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Rob Devey
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Email: press.office@naht.org.uk 

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Ballot of Welsh school leaders put on hold as industrial action continues

Today NAHT Cymru has confirmed that it will not go ahead with a planned ballot of members on a new offer from the Welsh Government due to a lack of detail and transparency.

Last week the Welsh Government announced an improved pay offer, an agreement to reopen pay negotiations for 2023/24 and a commitment on workload in an effort to resolve the ongoing industrial dispute with education unions.

While those discussions on workload have been positive, a lack of details on proposals, timescales and implementation, coupled with continued concerns over funding have stalled progress.

At a meeting of the union’s membership, it was announced that the union’s executive officers would not be moving forward with a planned ballot at this time and industrial action would continue.

NAHT general secretary, Paul Whiteman, said: “It was encouraging to see the Welsh government come forward with an offer to resolve the dispute, however, it’s crucial that members have all the details necessary to make an informed decision on whether these proposals go far enough.

“While it’s certainly important the government begins to seriously tackle the 22% drop in school leader pay in Wales since 2010, the recruitment and retention crisis in schools is also being fuelled by crippling workload pressures which are affecting the ability of leaders and staff to offer children the education they deserve.

“It’s therefore disappointing that the Welsh government has so far been unable to back up its warm words on workload with details of tangible reforms to reduce bureaucracy.”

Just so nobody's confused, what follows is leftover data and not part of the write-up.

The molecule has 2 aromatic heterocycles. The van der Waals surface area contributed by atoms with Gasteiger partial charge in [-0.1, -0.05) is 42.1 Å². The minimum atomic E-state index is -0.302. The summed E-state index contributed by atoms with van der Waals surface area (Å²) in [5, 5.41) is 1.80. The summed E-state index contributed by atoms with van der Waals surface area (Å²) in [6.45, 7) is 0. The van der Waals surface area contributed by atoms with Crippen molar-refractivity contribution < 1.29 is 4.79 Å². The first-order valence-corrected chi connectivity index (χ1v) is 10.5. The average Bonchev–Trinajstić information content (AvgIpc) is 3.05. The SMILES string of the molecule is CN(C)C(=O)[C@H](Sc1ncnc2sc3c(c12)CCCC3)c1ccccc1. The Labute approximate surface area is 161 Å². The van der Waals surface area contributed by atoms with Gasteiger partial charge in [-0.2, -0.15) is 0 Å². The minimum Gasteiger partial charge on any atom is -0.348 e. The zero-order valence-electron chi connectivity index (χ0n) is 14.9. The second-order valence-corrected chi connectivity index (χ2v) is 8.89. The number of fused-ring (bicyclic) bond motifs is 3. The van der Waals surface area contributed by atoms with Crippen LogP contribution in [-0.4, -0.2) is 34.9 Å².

NAHT Cymru director, Laura Doel, added: “Reducing workload and tackling the issue of school funding is going to be crucial in resolving this dispute.  While we continue to work through our workload concerns with the government, there must be commitment for change, not just discussion.”

On the issue of school funding, Ms Doel continued to raise concerns about the transparency of school funding, citing the £117m handed to local authorities in its entirety from Westminster, via the Welsh government.

“The Welsh government asked unions to join them in their call for additional funding for Wales.  We delivered on our promise to do so and used our influence at Westminster to lobby for more money.  Money came through, that money was given in its entirety to the local authorities with a clear direction that it was for education. But when school leaders across Wales continue to talk staffing cuts due to lack of funding, you have to question where that money has gone?”

In the meantime, NAHT will be continuing its action short of strike following its recent ballot on industrial action. The action is continuous until further notice.

This means that union members who are employed as headteachers, deputy headteachers, assistant headteachers and middle leaders will:

  •  Restrict availability to receive or respond to calls and emails before 9am or after 3pm
  • Abstain from attending meetings after 5pm
  • Refuse to facilitate unsolicited school visits or take part in non-statutory consultations, surveys, projects, meetings, government, local authority or Consortia webinars or data requests
  • Abstain from involvement in any staff appraisal or redundancy process
  • Abstain from facilitating or arranging cover for those taking part in any industrial action
  • Refuse to provide information regarding staff participation in industrial action
  • Refuse to engage with Estyn, which inspects education and training providers in Wales, beyond statutory requirements
First published 17 February 2023